An angel investor is an individual who invests his or her own money into a business. As a startup founder, you will not always have the capital necessary to make it to the next step or even to start your business in the first place. Unlike traditional investors, they invest their own money, and, therefore, usually want more involvement or stake in the business than other types of investors would.
As an entrepreneur, securing an angel investor is usually the best choice, especially if bank financing is not an option. It’s okay to be skeptical about angel investors, but the following steps will help you understand them and illustrate how you can find the right one for your business:
1) Know what (who) you’re looking for
Ensure that you are pitching to the right angel investors. Look for the ones who have specific interest in your industry, as they will appeal to your business ideas and be most likely to invest. Doing your research will make it worth your time and theirs.
Before you start your search for an angel investor, you need to know what you’re looking for – most angel investors:
- Invest in more than one company
- Have a network of other angel investors
- Have had entrepreneurial success in past or current business investments
- Remain involved in businesses they invest in because they use their own money
- Choose businesses to invest in based on passions or personal interests
- Understand that it may take a few years for their investments to pay off
- Are willing to wait for success and/or profits
- Stay close to home so they can remain involved and reach out at any time
- Can be your friends and family
2) Know where to look (aka Networking!)
It may be overwhelming to search for angel investors, as you may not know where to look or how to properly approach them. There are online resources you can use to facilitate the process: websites such as Angel Capital Association, Funding Post, and Gust, are reliable sources to start the search for angels in your area.
There are also events and conventions held around the country for angel investors and entrepreneurs to meet and network. These events offer the opportunity to pitch your ideas to hundreds of angel investors looking for promising startups. The most popular of these events include 2018 University Startups Conference & Demo Day, ACA Summit, and Startup Grind, which runs monthly events around the world.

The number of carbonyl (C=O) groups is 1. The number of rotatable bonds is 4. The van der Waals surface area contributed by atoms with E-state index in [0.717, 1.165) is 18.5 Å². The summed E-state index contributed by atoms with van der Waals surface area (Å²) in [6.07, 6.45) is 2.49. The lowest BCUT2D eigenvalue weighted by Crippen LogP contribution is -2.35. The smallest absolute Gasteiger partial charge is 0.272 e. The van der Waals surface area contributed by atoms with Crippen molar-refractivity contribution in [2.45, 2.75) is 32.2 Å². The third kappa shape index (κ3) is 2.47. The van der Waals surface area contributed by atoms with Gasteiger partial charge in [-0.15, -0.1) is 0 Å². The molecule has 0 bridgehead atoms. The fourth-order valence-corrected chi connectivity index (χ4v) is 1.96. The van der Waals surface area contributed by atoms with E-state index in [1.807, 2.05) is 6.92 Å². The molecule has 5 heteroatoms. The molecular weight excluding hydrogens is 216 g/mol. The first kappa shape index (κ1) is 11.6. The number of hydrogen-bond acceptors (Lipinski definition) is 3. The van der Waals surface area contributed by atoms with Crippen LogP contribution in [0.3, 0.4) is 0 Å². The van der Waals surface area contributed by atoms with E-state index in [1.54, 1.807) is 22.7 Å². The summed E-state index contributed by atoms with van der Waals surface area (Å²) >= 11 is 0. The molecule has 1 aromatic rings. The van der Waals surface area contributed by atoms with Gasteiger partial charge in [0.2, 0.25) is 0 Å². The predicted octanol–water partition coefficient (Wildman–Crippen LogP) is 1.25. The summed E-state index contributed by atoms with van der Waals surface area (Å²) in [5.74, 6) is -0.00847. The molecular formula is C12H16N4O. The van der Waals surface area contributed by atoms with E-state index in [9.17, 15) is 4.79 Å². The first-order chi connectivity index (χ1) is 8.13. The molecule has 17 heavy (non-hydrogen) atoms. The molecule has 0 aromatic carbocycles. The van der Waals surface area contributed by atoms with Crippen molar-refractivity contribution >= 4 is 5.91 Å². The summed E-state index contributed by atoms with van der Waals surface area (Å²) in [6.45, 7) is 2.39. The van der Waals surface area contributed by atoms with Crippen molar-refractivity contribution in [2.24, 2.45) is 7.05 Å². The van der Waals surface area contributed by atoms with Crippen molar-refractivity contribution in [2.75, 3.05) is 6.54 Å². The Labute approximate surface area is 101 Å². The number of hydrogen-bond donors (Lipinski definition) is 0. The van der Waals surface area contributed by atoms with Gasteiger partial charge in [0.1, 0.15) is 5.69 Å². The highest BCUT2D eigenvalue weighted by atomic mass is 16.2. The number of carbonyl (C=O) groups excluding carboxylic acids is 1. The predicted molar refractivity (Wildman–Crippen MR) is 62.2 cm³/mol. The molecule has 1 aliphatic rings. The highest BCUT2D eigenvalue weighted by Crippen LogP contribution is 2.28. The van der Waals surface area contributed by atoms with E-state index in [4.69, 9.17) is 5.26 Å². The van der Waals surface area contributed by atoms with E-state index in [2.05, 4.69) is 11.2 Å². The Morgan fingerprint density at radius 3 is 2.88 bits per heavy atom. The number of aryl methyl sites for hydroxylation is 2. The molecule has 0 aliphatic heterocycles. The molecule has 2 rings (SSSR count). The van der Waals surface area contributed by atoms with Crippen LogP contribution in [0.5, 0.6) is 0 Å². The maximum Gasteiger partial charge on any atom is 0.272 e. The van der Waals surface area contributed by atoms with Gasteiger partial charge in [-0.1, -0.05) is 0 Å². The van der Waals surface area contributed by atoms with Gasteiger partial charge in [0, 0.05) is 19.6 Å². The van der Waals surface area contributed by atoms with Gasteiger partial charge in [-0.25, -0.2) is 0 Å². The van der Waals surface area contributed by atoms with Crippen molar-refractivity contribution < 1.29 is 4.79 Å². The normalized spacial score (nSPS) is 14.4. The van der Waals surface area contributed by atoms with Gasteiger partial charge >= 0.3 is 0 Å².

3) Grab their attention and make the pitch
Many hustlers like you are looking for their initial funding, so these investors receive a multitude of requests from thousands of startups and, therefore, can initially be difficult to reach. In order to stand out, you have to make an impressionable pitch. You need to think, “how will this person remember me out of all the other entrepreneurs?” You need to tell a compelling story and engage your potential investors.
Another important aspect of giving the pitch is keeping all information relevant and getting to the point quickly. The worst thing you can do is present your investors with a lengthy, drawn-out presentation that leaves them watching the clock, rather than focusing on your idea. Most investors are busy people, so take note of this helpful 10/20/30 rule for giving a pitch, as posted by Forbes:
- No longer than 10 slides
- No longer than 20 minutes to read
- No smaller than 30-point font
4) Know your numbers
The first thing that angel investors will do after you’ve made your pitch is look at your numbers in detail. You should the take time to figure out your profit margins, gross profit, sales, expenses, income statement, and balance sheet. Plan for the outcomes of different scenarios, depending on variables such as time, discounts, and interest rate. According to Barbara Clarke, a social entrepreneur and angel investor of Astia, in her interview with Inc.com, a key step in the process of securing an investor is to “give some thought to economic terms that make sense for you and make sense for your potential investors.”
5) Be Prepared for Questions
According to Patricia Fletcher, an executive board member of Inc.com, “angels want to make sure they are protected. They will scrutinize your term sheet to ensure that you are who you say you are, that your company is what you say it is, and that you own the legal rights to IP and the ability to use that IP as stated in your business plan.”
After you have spent considerable time going over the details of your business, you will also automatically be able answer questions about your startup confidently and thoroughly. Showing confidence and certainty in your responses will evoke confidence in your business from potential angel investors.
6) Follow up and be patient
If all goes well and you’ve found yourself an angel investor, trust the process and don’t try to rush it. Though this process has probably already taken ample time and effort from you, it may take more time for your new investor to work out the legalities and details of the investment before you proceed. This is a good thing: give your investor appropriate time and space. Don’t expect him or her to drop everything and whip out a check right then and there.
Finding an angel investor may seem like a nearly impossible feat at first, but with some patience and insight, it can be one of the best decisions for your startup. Securing an angel investor not only raises capital, but also raises awareness about your business and could even lead to more substantial investment offers in the future.